This week’s d’var Torah on Acharei Mot-Kedoshim
This week, the Torah came to me from Twitter.
About a week ago, I saw the following exchange. Jonathan Shalit, a British talent manager, tweeted this: “If you don’t come out of this quarantine with 1) a new skill 2) your side hustle started 3) more knowledge—you never lacked time. You lacked discipline.”
Take a moment to feel however you are feeling about that statement. Inadequacy? Guilt? Jealousy? Frustration? Anger? Maybe, if you’re one of the select few that is not completely overwhelmed with work, caretaking, or generalized anxiety during this crisis, you are feeling a tiny glimmer of smug pride. That’s okay, too. No judgment.
Then came this brilliant response from Reconstructionist Rabbi Emily Cohen, “If you don’t come out of this quarantine with 1) gratitude for life 2) commitment to deeper compassion for your neighbor 3) rage at the American healthcare system—you never lacked knowledge. You lacked heart.”
I don’t mean to shame Shalit for his statement. There is truth in both tweets. Right now, I’m looking at a bunch of unread books in my house going: if you don’t read these during the pandemic, you are never going to read them. I will admit to making—and continuing to make—long lists of things I want to accomplish during this lockdown. And as for “new skills” and “more knowledge,” the biggest progress I’ve made has been learning how, and when, to take things off that list. Whether we made lists of not, we have all been learning how to reevaluate what is possible, what is realistic, and most importantly, what matters. That, too, is a discipline.
Which brings me to Rabbi Cohen’s tweet. While some quarantine achievements are optional—and, perhaps, not super realistic—some of the lessons of this lockdown are mandatory. While it would be great if we learned how to bake bread or sew masks, play the ukulele or speak Mandarin, it would be even better if this time helped us to cultivate gratitude, compassion, and a thirst for justice.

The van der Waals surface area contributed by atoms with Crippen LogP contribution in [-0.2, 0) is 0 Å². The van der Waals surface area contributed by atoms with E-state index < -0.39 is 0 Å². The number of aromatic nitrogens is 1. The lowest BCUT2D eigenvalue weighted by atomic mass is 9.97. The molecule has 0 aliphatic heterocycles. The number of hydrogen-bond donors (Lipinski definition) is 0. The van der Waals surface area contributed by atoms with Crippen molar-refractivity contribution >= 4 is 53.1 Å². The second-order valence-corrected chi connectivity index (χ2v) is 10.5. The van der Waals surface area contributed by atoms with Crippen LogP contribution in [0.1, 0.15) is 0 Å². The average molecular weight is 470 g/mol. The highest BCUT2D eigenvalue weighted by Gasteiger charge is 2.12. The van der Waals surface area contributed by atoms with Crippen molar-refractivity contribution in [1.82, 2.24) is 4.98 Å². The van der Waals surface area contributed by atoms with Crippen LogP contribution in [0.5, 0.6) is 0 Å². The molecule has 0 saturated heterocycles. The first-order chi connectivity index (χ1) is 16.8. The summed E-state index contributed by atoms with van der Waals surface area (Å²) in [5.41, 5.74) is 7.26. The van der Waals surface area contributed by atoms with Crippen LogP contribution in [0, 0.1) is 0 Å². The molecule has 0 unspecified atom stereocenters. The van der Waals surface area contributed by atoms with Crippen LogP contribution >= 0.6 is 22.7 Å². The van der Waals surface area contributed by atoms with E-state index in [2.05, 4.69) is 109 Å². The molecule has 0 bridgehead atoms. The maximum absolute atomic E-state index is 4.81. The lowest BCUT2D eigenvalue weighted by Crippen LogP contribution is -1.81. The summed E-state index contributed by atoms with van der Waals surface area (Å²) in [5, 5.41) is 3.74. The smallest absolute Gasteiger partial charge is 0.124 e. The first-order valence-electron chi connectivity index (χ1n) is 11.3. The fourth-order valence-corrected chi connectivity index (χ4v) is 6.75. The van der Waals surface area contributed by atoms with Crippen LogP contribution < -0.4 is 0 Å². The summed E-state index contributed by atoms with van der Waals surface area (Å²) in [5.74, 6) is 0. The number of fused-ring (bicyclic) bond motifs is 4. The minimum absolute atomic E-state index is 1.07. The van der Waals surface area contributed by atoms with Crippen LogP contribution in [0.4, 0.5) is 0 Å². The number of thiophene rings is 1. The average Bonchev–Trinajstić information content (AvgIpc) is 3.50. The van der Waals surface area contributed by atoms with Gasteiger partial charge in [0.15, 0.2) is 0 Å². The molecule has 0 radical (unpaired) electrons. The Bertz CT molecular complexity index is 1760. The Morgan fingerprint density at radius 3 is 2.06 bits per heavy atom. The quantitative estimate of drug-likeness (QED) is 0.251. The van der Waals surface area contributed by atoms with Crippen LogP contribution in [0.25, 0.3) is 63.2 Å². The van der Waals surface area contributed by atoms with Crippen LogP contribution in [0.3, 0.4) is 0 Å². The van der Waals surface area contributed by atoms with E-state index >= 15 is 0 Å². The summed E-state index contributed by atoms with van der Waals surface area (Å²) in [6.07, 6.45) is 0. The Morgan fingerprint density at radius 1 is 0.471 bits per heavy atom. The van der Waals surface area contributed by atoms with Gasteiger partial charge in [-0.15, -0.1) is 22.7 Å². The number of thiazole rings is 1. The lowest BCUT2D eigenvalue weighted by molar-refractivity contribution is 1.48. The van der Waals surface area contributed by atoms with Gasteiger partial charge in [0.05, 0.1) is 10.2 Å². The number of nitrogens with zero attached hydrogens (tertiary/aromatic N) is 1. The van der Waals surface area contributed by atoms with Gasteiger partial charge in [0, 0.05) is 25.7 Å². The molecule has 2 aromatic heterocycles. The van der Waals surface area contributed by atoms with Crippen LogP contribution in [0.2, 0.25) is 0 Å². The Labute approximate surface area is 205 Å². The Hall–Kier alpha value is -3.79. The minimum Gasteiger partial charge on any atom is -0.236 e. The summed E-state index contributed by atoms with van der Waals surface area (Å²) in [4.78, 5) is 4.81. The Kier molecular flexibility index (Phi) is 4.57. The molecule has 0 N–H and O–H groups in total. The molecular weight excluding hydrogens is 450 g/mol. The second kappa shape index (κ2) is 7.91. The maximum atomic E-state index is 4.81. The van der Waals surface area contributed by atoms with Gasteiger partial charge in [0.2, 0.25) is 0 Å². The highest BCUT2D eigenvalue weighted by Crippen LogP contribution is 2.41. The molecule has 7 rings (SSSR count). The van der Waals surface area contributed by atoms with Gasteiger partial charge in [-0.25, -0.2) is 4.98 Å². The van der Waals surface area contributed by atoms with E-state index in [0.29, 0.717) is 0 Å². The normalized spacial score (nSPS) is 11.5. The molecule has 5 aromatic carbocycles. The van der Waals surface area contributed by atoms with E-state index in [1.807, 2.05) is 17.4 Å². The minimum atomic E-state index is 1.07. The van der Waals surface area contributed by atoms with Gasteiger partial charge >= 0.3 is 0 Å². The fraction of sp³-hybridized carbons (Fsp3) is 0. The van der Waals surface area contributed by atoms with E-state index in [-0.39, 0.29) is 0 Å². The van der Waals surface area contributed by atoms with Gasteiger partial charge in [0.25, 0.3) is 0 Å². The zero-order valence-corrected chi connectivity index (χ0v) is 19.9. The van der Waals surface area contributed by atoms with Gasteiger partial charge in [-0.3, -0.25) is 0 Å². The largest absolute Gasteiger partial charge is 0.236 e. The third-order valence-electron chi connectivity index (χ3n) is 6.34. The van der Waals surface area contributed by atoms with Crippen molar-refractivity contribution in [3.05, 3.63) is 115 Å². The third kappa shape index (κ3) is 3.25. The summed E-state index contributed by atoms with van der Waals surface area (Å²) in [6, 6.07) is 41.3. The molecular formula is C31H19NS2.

(By the way, it’s okay if you’re not there yet: that just means you need to show yourself a little compassion first. Take your time. The world will still need fixing when you’re ready).
Gratitude, compassion, and a thirst for justice may sound like emotions that we feel. But they are also a discipline.
This week’s Torah portion, Acharei Mot-Kedoshim contains what Rabbi Akiva said was the most important verse in the Torah: v’ahavta l’reyecha kamocha, “Love your neighbor as yourself” (Lev. 19:18). It also holds the commandment to “love the stranger as yourself, for you were strangers in the land of Egypt” (Lev. 19:34).
Here and elsewhere, we get specifics on how we should treat our neighbors and the stranger. But there is a question that has plagued commentators for centuries: Can God/the Torah really command us to love our neighbor, and to have empathy for the stranger? Aren’t those emotions? Isn’t our free will to be self-centered and ornery the one area in which God can’t legislate?
Perhaps we are not being commanded to feel love and empathy, but rather to act in a way that is loving and empathetic. Biblical scholar Abraham Malamat suggests that this passage, by using an odd phrasing that literally means, “love to your neighbor” is not “commanding us to feel something—love—but rather to do something—to be useful or beneficial to help your neighbor.” Rabbi Shai Held, paraphrasing Maimonides (Hilchot De’ot 1:6-7), provides this answer: “If we want to learn to feel compassion, we can engage in compassionate action, and through that transform our character over time. We cannot will ourselves to care in any simple, straightforward way, but we can train ourselves through committed, disciplined action to begin to feel things we previously did not. Perhaps, then, the Torah asks us to learn to love, to act in such ways as to nurture and instill love within ourselves. When we act lovingly, we may learn to feel love, which in turn, will lead us to act more lovingly—and so on, in a virtuous cycle” (The Heart of Torah, Volume 2, pp. 61-62, 64). Love is a discipline, and in a crisis, it can be just as difficult to practice as any new skill or old routine.
So maybe we won’t meet our fitness goal of running a “quarantine half-marathon.” But we can make sure that we are stretching the muscles of compassion and empathy, and running to help others when the opportunity arises. We may not learn a new language—or even master our children’s common core math homework—but we can learn about the needs of our neighbors, the gaping injustices of our society, and what might be required of us in order to face these challenges.
Because the best thing we can learn during this quarantine is who we are, what we are made of, and what we need to do to move forward. Rabbi Mary Zamore shared this reminder today: “The quality of our actions during a crisis is the most accurate measuring stick of our deepest values.” May our actions, during this crisis and beyond it, be grounded in gratitude, compassion, and justice. And no matter what chaos surrounds us, or what lists and plans need to be abandoned, may we be disciplined in our practice of love.
Rabbi Leah R. Berkowitz